SUMMARY The drape of this invention comprises one or more sheets having a patient side and a working side, with one or more adhesive areas or strips on the side facing the patient in use. The adhesive areas are covered with protective strips of peelable material, such as plastic, plasticized or waxy paper and the like. The strips have tab-like extensions permitting grasping by the doctor, technician or scrub nurse for automatic opening of the drape while simultaneously peeling off the protective strip and revealing the adhesive areas or strip(s) in the ready-to-use position, i.e., facing the patient. By this construction, the drape may be immediately secured in place without transferring to a second person, crossing arms, or iaying the drape down, repositioning arms. and picking the drape up again.
The drape shown herein is a simple surgical drape, and is by way of illustration and not by way of limita tion. Accordingly, it should be understood that the principles of this invention are applicable to other kinds of drapes, fenestrated drapes, and the like. Likewise, the drape material may be woven, non-woven, fibrous, non-fibrous (such as open or closed cell foam), plastic, cellulosic, laminated or homogenous, natural or synthetic, and the like.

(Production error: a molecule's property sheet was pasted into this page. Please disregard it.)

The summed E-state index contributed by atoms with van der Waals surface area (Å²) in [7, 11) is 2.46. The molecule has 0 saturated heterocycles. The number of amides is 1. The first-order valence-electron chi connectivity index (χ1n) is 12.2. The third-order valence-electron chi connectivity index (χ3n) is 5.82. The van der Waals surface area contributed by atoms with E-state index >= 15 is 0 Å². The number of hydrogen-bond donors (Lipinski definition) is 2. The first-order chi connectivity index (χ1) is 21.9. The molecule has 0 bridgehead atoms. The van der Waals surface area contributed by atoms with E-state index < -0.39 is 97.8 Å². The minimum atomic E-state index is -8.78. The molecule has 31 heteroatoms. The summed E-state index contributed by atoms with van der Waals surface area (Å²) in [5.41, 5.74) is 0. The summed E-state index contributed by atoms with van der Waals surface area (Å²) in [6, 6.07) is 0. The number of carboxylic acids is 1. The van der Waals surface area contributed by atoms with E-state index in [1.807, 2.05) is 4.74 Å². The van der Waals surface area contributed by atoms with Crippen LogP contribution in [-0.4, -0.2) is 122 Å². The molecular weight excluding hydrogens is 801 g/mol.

DETAILED DESCRIPTION FIG. 1 shows drape 1 in the completely unfolded condition about to be placed on prepped area 2 of patient 3 to isolate an area of surgical or medical interest. Drape I comprises a sheet 4 having a working side 5 and a side 6 facing the patient 3 on which the adhesive 7 is placed. Optionally. the drape may have a flap 8 which results in a doubling of the drape thickness in the area of work surrounding the prepped area. This permits more wear and stress resistance, as well as greater fluids absorbency at the region of need. As shown, the drape is held in the hands 9, 10 by release tape tabs l1, 12. In this manner the drape can be precisely positioned without requiring touching the sterile patient side 6. Upon initial positioning, the balance 13, 14 of the release tapes are pulled off and the drape secured by pressing along the upper margin 15 on the working side.